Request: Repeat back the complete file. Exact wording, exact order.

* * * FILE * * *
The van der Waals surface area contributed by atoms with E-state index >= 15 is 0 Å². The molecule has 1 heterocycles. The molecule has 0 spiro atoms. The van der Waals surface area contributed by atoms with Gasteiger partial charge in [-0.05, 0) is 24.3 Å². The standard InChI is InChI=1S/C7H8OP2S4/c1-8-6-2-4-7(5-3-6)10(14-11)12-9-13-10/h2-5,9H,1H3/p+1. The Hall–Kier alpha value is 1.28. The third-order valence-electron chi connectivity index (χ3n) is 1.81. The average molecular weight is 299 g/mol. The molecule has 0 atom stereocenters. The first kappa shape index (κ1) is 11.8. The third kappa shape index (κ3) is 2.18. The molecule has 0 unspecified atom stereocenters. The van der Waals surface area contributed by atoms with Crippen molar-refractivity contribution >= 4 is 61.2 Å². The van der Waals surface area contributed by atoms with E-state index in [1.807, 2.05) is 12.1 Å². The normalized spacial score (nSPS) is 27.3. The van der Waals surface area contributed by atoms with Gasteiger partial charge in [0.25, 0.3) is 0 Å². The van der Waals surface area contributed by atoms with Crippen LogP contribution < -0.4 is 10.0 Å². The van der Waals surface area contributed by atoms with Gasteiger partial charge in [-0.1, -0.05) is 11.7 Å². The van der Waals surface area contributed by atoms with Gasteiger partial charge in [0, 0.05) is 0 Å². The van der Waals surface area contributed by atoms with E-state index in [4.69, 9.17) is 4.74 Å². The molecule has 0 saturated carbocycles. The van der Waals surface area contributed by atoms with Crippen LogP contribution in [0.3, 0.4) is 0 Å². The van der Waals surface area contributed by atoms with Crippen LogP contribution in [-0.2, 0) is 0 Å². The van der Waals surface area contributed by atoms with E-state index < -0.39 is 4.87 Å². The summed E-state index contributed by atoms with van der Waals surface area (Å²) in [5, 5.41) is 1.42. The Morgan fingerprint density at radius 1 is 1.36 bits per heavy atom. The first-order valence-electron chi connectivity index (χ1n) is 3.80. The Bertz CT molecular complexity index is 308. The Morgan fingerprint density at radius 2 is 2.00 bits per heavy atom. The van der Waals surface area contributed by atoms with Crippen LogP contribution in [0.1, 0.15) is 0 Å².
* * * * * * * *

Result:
The van der Waals surface area contributed by atoms with E-state index >= 15 is 0 Å². The molecule has 1 heterocycles. The molecule has 0 spiro atoms. The van der Waals surface area contributed by atoms with Gasteiger partial charge in [-0.05, 0) is 24.3 Å². The standard InChI is InChI=1S/C7H8OP2S4/c1-8-6-2-4-7(5-3-6)10(14-11)12-9-13-10/h2-5,9H,1H3/p+1. The Hall–Kier alpha value is 1.28. The third-order valence-electron chi connectivity index (χ3n) is 1.81. The average molecular weight is 299 g/mol. The molecule has 0 atom stereocenters. The first kappa shape index (κ1) is 11.8. The third kappa shape index (κ3) is 2.18. The molecule has 0 unspecified atom stereocenters. The van der Waals surface area contributed by atoms with Crippen molar-refractivity contribution >= 4 is 61.2 Å². The van der Waals surface area contributed by atoms with E-state index in [1.807, 2.05) is 12.1 Å². The normalized spacial score (nSPS) is 27.3. The van der Waals surface area contributed by atoms with Gasteiger partial charge in [0.25, 0.3) is 0 Å². The van der Waals surface area contributed by atoms with Crippen LogP contribution < -0.4 is 10.0 Å². The van der Waals surface area contributed by atoms with Gasteiger partial charge in [-0.1, -0.05) is 11.7 Å². The van der Waals surface area contributed by atoms with Gasteiger partial charge in [0, 0.05) is 0 Å². The van der Waals surface area contributed by atoms with E-state index in [4.69, 9.17) is 4.74 Å². The molecule has 0 saturated carbocycles. The van der Waals surface area contributed by atoms with Crippen LogP contribution in [0.3, 0.4) is 0 Å². The van der Waals surface area contributed by atoms with Crippen LogP contribution in [-0.2, 0) is 0 Å². The van der Waals surface area contributed by atoms with E-state index < -0.39 is 4.87 Å². The summed E-state index contributed by atoms with van der Waals surface area (Å²) in [5, 5.41) is 1.42. The Morgan fingerprint density at radius 1 is 1.36 bits per heavy atom. The first-order valence-electron chi connectivity index (χ1n) is 3.80. The Bertz CT molecular complexity index is 308. The Morgan fingerprint density at radius 2 is 2.00 bits per heavy atom. The van der Waals surface area contributed by atoms with Crippen LogP contribution in [0.1, 0.15) is 0 Å².